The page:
- The Washington Times - Wednesday, May 13, 2020

After suffering a series of defeats in Trump-era special elections, Republicans say they’ve found their footing after notching two victories this week, including in California.

The results provided a snapshot of the political landscape less than six months before voters will decide whether to reelect President Trump and whether Republicans or Democrats will control Congress.

On Wednesday, the GOP took a victory lap, claiming wins in Wisconsin’s 7th congressional district and in northern Los Angeles County’s 25th congressional district, where Republican Mike Garcia was declared a 56%-44% winner over Democrat Christy Smith.

“Last night’s results took a flamethrower to Democrats’ absurd narrative that they have any chance of picking up seats,” said Michael McAdams, spokesman for the National Republican Congressional Committee. “Voters made it crystal clear they want nothing to do with Democrats’ socialist agenda of raising taxes and abolishing private health insurance, which is the exact opposite of what House Democrats promised voters in 2018.”

Mr. Garcia, a former Navy fighter pilot, will serve the remainder of Rep. Katie Hill’s first term.

Ms. Hill was billed as a budding star when she won the seat as part of the Democratic takeover of the House in 2018.

But everything unraveled for Ms. Hill last year after compromising photos and purported text messages from her to a campaign staffer were published online.

The scandal led to an ethics complaint and her resignation last year.

Ms. Hill blamed political operatives and her ex-husband for weaponizing explicit private photos against her.

Mr. Garcia’s victory marks a shift from 2016, when Democratic presidential nominee Hillary Clinton carried the district by 7 points over Mr. Trump.

“The outcome … should be of some concern to the Democrats, but that it’s not necessarily a major victory for the Republicans,” said Louis DeSipio, a political science professor at the University of California, Irvine.

Mr. DeSipio said the district has been trending blue, but said it is not surprising that Democrats struggled with turnout given it is an off-cycle election and there is a pandemic.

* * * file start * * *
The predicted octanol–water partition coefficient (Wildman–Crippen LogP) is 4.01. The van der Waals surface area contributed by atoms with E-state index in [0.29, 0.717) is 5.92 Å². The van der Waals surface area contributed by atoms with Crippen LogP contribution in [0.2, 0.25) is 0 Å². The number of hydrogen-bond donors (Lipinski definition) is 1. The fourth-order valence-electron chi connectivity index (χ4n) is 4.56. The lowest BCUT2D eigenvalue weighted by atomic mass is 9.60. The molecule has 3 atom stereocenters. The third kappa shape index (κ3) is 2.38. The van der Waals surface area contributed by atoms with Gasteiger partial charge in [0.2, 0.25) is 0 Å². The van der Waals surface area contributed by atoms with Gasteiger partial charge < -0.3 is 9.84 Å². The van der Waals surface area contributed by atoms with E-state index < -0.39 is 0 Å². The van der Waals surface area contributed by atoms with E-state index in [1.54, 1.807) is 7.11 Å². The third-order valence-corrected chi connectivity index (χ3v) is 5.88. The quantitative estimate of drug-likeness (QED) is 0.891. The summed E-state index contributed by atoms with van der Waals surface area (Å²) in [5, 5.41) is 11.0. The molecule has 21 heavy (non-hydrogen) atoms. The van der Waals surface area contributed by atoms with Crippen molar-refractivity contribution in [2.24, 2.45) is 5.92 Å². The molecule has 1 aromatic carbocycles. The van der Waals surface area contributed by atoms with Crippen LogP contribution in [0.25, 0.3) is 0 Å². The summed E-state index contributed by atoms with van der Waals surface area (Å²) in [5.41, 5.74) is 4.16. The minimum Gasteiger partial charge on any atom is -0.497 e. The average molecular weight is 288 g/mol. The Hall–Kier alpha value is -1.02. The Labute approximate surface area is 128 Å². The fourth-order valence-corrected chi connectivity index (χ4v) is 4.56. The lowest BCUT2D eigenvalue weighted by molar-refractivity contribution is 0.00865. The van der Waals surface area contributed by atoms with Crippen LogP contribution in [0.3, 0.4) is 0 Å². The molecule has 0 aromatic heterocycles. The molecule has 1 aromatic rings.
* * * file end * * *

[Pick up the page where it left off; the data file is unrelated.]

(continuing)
“The Republicans will certainly get some short-term bragging rights,” he said. “The challenge that he and the Republicans will face, however, is that he will need to win again in November with an electorate that will likely be more Democratic.”

Meanwhile, the seat in Wisconsin — a state that could determine the presidential race this fall — opened up after GOP Rep. Sean Duffy resigned, citing family health matters.

Republican Tom Tiffany defeated Tricia Zunker by a 57%-42.8% margin in the district, which Mr. Trump carried by 20 points over Mrs. Clinton.

“This was a good win for the GOP here but I think it would be a mistake to read too much into it,” said Brian Fraley, a Wisconsin-based Republican strategist.

Mr. Fraley said Mr. Tiffany was a good fit for the district and said the margin of victory was widely expected.

“Wisconsin is going to be a battleground this year with a razor-thin margin,” he said. “Why? Something I’ve not seen pre-Trump. Among white Wisconsin voters, it’s a battle between Joe Lunchpail and Nancy Soccermom.”

A Marquette University poll released this week found presumed Democratic presidential nominee Joseph R. Biden leading Mr. Trump by a 4-point margin, and that the support split sharply along gender lines.

Mr. Biden led Mr. Trump among women voters by 22 points, and Mr. Trump led Mr. Biden among men by 18 points.

The races Tuesday were the first to play out since Tara Reade accused Mr. Biden of sexually assaulting her in 1993.

Mr. Biden denies the charge, which the GOP has channeled into attacks against down-ticket Democrats.

• Seth McLaughlin can be reached at smclaughlin@washingtontimes.com.

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